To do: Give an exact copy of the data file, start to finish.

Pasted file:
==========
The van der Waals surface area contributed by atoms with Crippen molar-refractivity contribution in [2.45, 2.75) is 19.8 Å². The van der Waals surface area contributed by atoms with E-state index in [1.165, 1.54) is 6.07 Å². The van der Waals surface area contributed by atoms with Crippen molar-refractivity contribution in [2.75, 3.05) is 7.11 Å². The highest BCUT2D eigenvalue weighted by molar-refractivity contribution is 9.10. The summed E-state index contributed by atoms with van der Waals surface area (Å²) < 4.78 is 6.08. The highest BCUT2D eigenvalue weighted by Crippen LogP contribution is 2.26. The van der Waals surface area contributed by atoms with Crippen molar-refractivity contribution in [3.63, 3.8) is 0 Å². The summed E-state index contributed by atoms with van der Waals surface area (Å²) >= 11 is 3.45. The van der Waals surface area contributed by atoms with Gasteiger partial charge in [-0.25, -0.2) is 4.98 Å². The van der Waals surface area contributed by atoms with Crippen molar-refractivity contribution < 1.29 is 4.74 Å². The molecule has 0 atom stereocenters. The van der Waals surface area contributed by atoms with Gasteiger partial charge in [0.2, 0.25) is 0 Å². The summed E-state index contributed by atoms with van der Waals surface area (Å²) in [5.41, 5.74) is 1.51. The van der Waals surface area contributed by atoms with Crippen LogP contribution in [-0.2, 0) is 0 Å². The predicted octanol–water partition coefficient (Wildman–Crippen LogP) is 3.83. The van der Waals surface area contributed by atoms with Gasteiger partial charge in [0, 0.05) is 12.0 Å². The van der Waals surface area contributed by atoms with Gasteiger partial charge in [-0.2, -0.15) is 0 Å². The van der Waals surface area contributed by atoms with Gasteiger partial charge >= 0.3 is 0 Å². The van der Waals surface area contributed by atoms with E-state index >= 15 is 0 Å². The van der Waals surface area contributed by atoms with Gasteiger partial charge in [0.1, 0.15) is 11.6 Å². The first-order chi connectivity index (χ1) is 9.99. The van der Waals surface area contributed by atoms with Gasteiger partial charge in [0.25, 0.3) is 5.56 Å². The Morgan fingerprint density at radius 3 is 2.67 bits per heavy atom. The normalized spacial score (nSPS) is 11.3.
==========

The van der Waals surface area contributed by atoms with Crippen molar-refractivity contribution in [2.45, 2.75) is 19.8 Å². The van der Waals surface area contributed by atoms with E-state index in [1.165, 1.54) is 6.07 Å². The van der Waals surface area contributed by atoms with Crippen molar-refractivity contribution in [2.75, 3.05) is 7.11 Å². The highest BCUT2D eigenvalue weighted by molar-refractivity contribution is 9.10. The summed E-state index contributed by atoms with van der Waals surface area (Å²) < 4.78 is 6.08. The highest BCUT2D eigenvalue weighted by Crippen LogP contribution is 2.26. The van der Waals surface area contributed by atoms with Crippen molar-refractivity contribution in [3.63, 3.8) is 0 Å². The summed E-state index contributed by atoms with van der Waals surface area (Å²) >= 11 is 3.45. The van der Waals surface area contributed by atoms with Gasteiger partial charge in [-0.25, -0.2) is 4.98 Å². The van der Waals surface area contributed by atoms with Crippen molar-refractivity contribution < 1.29 is 4.74 Å². The molecule has 0 atom stereocenters. The van der Waals surface area contributed by atoms with Gasteiger partial charge in [0.2, 0.25) is 0 Å². The summed E-state index contributed by atoms with van der Waals surface area (Å²) in [5.41, 5.74) is 1.51. The van der Waals surface area contributed by atoms with Crippen LogP contribution in [-0.2, 0) is 0 Å². The predicted octanol–water partition coefficient (Wildman–Crippen LogP) is 3.83. The van der Waals surface area contributed by atoms with Gasteiger partial charge in [0, 0.05) is 12.0 Å². The van der Waals surface area contributed by atoms with Gasteiger partial charge in [-0.2, -0.15) is 0 Å². The van der Waals surface area contributed by atoms with Gasteiger partial charge >= 0.3 is 0 Å². The van der Waals surface area contributed by atoms with E-state index >= 15 is 0 Å². The van der Waals surface area contributed by atoms with Gasteiger partial charge in [0.1, 0.15) is 11.6 Å². The first-order chi connectivity index (χ1) is 9.99. The van der Waals surface area contributed by atoms with Gasteiger partial charge in [0.25, 0.3) is 5.56 Å². The Morgan fingerprint density at radius 3 is 2.67 bits per heavy atom. The normalized spacial score (nSPS) is 11.3.